Most of the slaves she designated as “good’ were elderly, Christian and devoted to their owners. Other good slaves are innocent and cute children whose prattle Lloyd enjoys. Clarissa, a little black girl who died in quarantine of small-pox—with a hymn on her lips which Lloyd has taught her—is upheld as “God’s child at last.”
Susette Lloyd may have been unaware of her own ambivalent attitudes towards Bermuda’s slaves, but she must have been aware of her partiality for Archdeacon Spencer at the expense of his Bermudian wife. Ella Paynter Musson Spencer is remembered by Bermuda historians as beautiful, talented, ladylike and hospitable. In 1829, the couple had been married only seven years and Ella Spencer gave birth to her second daughter during the time Susette was in Bermuda.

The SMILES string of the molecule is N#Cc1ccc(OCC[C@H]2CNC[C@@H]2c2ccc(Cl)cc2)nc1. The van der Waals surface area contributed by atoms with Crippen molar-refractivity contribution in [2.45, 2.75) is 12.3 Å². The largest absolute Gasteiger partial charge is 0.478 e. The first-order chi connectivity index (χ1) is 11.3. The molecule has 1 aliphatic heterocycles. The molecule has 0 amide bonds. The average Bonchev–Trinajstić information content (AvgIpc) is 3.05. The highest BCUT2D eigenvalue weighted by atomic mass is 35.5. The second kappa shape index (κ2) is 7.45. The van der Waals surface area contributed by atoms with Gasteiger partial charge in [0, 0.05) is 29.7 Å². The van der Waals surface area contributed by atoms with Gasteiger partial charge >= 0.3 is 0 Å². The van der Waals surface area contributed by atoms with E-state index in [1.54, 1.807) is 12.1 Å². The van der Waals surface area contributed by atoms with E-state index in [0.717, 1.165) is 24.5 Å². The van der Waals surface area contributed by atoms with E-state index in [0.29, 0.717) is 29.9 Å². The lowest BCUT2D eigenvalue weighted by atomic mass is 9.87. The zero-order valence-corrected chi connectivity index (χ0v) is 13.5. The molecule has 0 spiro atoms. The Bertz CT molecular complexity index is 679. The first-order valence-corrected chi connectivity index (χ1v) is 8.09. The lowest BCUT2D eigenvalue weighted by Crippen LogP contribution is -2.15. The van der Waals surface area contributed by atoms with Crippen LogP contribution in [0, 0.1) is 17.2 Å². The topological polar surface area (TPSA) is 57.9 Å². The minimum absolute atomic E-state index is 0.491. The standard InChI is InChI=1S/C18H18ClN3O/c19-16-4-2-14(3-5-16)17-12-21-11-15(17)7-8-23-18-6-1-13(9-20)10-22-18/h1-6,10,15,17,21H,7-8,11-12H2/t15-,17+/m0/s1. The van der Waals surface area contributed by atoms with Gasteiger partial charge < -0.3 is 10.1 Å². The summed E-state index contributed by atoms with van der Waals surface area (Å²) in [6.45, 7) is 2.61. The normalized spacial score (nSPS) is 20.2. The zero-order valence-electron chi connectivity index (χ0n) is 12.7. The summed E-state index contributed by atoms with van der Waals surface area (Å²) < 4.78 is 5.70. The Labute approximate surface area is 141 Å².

That fact, however, did not prevent Lloyd’s fantasies from operating overtime as far as the distinguished Archdeacon was concerned. From his appointment as the island’s archdeacon in 1821, Spencer was a pioneer in bringing the Anglican Church in the colony into slave education work in Bermuda, at a time when the Methodists had outstripped the Anglican Church in this area. Susette Lloyd’s praise of Spencer drips with adoration: “To a mind inheriting the varied and classic talents of his highly gifted father, the archdeacon unites an ardent zeal for the welfare of the people committed to his spiritual guidance-and though brought up amid the all the elegancies which the most refined society of our metropolis can afford, has become a willing minister in this distant field of missionary labour. His path has been of no ordinary difficulty, but, by his conciliatory and temperate conduct, he has gained the esteem of the master and the grateful attachment of the slave.”